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Thread: Attachment for Manual Wheelchair that Converts to Powered Wheelchair

  1. #1

    Post Attachment for Manual Wheelchair that Converts to Powered Wheelchair

    Good morning everyone!

    First, I would like to thank the community for the privilege to post on this forum. I am positing because my team and I need help.

    I am an engineering student at the University of Central Florida. My team and I have been working on this device named the ProPulse for the past few months. The device is an electric wheel that attaches to any manual wheelchair and converts it to fully electric. The initial mounts take about 10min to put on the wheelchair but after that, it takes about 5seconds to attach and detach the device.

    The entire goal behind the project is to give more independence and freedom of mobility to all wheelchair users. It seems like there is a serious problem with insurance companies paying for powered wheelchairs and even if they do, the user has to pay for the expensive wheelchair accessible van. I know that the smartdrive does exist but its crazy expensive and doesn't even turn for the user!!!!

    My question is, what can we do to make sure our design will increase the wheelchair communities quality of life the most we possibly can? Is this a device you need or would even be interested in?

    Price: What is the max you are truly willing to pay out of pocket? $1000, $1500, $2000, etc?

    Mounting: This is an interesting one. Our team needs a relatively consistent location to mount the device, currently we chose the axle since (from our understanding) it doesn't change too much from user to user. Any thoughts on this? Better locations? Specific type of mounting you would like to have?

    Range: How many miles do you expect it to last? 6miles, 10miles, 15miles, etc

    Weight: What is the maximum amount of weight you would be okay with? 8lbs, 12lbs, 20lbs, etc

    Immediate No-No: What would you HATE for this device to have or lack? Is there a specific deal breaker we should keep in mind?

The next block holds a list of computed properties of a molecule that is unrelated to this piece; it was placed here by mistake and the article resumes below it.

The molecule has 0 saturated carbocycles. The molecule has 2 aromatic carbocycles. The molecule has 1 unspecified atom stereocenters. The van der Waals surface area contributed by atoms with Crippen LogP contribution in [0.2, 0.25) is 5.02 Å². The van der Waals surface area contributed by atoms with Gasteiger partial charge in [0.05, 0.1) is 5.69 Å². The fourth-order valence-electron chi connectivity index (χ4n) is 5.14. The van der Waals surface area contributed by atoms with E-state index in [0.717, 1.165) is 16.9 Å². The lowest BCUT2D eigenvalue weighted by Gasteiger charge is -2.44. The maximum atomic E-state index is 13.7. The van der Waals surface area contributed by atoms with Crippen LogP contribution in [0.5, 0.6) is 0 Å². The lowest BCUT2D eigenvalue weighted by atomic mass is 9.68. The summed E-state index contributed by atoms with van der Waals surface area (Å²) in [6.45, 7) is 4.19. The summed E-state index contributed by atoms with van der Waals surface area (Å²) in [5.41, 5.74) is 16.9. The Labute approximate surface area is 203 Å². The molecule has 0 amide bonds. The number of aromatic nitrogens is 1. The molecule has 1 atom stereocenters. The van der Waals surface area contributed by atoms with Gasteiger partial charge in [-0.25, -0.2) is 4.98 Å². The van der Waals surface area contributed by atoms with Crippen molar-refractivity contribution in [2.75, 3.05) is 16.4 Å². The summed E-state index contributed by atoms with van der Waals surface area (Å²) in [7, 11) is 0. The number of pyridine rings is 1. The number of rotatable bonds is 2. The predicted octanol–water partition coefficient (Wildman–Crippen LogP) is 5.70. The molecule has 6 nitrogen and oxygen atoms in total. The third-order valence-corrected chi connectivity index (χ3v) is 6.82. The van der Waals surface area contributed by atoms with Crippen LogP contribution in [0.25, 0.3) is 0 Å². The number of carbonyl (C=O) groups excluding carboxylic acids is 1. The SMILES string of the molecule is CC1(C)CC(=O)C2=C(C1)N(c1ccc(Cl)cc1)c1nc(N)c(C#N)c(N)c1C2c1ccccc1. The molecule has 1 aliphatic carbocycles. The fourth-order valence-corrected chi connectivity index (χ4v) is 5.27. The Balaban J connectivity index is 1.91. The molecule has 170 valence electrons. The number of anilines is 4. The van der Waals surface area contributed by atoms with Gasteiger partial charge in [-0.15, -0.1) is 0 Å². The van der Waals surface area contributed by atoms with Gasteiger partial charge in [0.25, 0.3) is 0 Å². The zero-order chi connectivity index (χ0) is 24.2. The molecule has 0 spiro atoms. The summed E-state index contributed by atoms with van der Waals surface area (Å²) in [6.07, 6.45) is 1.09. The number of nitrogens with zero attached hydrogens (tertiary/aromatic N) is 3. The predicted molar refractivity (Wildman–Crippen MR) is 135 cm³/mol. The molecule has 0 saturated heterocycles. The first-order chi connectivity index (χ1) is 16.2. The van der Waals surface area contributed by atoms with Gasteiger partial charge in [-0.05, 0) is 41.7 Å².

Features: What features would you love to see? They can be as silly or traditional (like a phone charger) as you would like!

    Insurance: Would you like the option to buy this through insurance one day or would you rather never deal with insurance to get a device like this?

    Any advice, even if it has nothing to do with the questions above, would be truly appreciated. We want to make sure that we do this right and actually benefits the wheelchair community.

    Thank you again for including me in the forum. I am excited to learn more about the community
    Last edited by ProPulse; 04-01-2019 at 12:22 PM.

  2. #2
    Senior Member Oddity's Avatar
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    I assume you've done adequate market research on the several products already on the market that accomplish this same goal. (SmartDrive, Dragonfly, Zx-1, Bicycle Motorworks EWA, Firefly, etc.)

    My advice would be to make one better. How far do they go? Go farther. How much do they weigh? Weigh less. How much do they cost? Cost less. How hard are they for one (disabled) person to attach by themselves? Be easier. Etc, etc, etc.

    My personal deal-breaker is something too bulky and "medical" looking. Needs to be sleek and understated for me to be interested.
    "I have great faith in fools; self-confidence my friends call it." - Edgar Allen Poe

    "If you only know your side of an issue, you know nothing." -John Stuart Mill, On Liberty

    "Even what those with the greatest reputation for knowing it all claim to understand and defend are but opinions..." -Heraclitus, Fragments

  3. #3
    You might want to stop using a term that many people who are wheelchair users hate: "wheelchair bound". Wheelchair mobile or wheelchair user are much more PC terms.

    (KLD)
    The SCI-Nurses are advanced practice nurses specializing in SCI/D care. They are available to answer questions, provide education, and make suggestions which you should always discuss with your physician/primary health care provider before implementing. Medical diagnosis is not provided, nor do the SCI-Nurses provide nursing or medical care through their responses on the CareCure forums.

  4. #4
    @oddity Thank you for all of the feedback!! I'll keep all of these things in mind. We've done endless market research and even though all of those products you mentioned have some valuable attributes, none of them do it all. The things that we are not willing to sacrifice are price, convenience, ease of use, time to purchase, and wheelchair compatibility. Also, thank you for mentioning the 'sleek' factor, I was not sure how much that was valued. I'll make sure we focus on that when making the outside shell of the device.